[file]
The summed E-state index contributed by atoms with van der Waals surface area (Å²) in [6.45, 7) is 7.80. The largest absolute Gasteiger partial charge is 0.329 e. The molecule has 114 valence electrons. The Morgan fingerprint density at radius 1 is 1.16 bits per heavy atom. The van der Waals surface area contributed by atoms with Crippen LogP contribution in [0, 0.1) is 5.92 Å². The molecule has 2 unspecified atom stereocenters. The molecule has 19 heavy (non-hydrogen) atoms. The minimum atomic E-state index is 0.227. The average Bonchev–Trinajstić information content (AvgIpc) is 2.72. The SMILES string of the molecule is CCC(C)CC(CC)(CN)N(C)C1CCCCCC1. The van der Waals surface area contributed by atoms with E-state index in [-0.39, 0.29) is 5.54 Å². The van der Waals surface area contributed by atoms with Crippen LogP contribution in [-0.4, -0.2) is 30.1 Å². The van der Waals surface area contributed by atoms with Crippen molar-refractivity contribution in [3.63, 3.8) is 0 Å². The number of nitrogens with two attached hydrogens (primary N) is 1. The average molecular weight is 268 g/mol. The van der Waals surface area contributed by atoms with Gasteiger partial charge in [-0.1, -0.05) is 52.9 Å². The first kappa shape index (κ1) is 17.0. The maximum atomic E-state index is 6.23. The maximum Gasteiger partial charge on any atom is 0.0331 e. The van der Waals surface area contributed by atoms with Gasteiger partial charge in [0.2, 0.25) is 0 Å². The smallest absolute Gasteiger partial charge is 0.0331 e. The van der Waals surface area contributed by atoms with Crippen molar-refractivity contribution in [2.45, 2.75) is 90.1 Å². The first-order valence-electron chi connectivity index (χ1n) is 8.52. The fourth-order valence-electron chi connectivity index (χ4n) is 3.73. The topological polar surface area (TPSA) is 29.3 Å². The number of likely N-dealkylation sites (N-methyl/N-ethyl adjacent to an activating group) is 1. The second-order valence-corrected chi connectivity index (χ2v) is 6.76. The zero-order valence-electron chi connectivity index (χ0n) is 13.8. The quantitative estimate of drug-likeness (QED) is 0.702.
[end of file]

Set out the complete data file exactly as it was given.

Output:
The summed E-state index contributed by atoms with van der Waals surface area (Å²) in [6.45, 7) is 7.80. The largest absolute Gasteiger partial charge is 0.329 e. The molecule has 114 valence electrons. The Morgan fingerprint density at radius 1 is 1.16 bits per heavy atom. The van der Waals surface area contributed by atoms with Crippen LogP contribution in [0, 0.1) is 5.92 Å². The molecule has 2 unspecified atom stereocenters. The molecule has 19 heavy (non-hydrogen) atoms. The minimum atomic E-state index is 0.227. The average Bonchev–Trinajstić information content (AvgIpc) is 2.72. The SMILES string of the molecule is CCC(C)CC(CC)(CN)N(C)C1CCCCCC1. The van der Waals surface area contributed by atoms with E-state index in [-0.39, 0.29) is 5.54 Å². The van der Waals surface area contributed by atoms with Crippen LogP contribution in [-0.4, -0.2) is 30.1 Å². The van der Waals surface area contributed by atoms with Crippen molar-refractivity contribution in [3.63, 3.8) is 0 Å². The number of nitrogens with two attached hydrogens (primary N) is 1. The average molecular weight is 268 g/mol. The van der Waals surface area contributed by atoms with Gasteiger partial charge in [-0.1, -0.05) is 52.9 Å². The first kappa shape index (κ1) is 17.0. The maximum atomic E-state index is 6.23. The maximum Gasteiger partial charge on any atom is 0.0331 e. The van der Waals surface area contributed by atoms with Gasteiger partial charge in [0.2, 0.25) is 0 Å². The smallest absolute Gasteiger partial charge is 0.0331 e. The van der Waals surface area contributed by atoms with Crippen molar-refractivity contribution in [2.45, 2.75) is 90.1 Å². The first-order valence-electron chi connectivity index (χ1n) is 8.52. The fourth-order valence-electron chi connectivity index (χ4n) is 3.73. The topological polar surface area (TPSA) is 29.3 Å². The number of likely N-dealkylation sites (N-methyl/N-ethyl adjacent to an activating group) is 1. The second-order valence-corrected chi connectivity index (χ2v) is 6.76. The zero-order valence-electron chi connectivity index (χ0n) is 13.8. The quantitative estimate of drug-likeness (QED) is 0.702.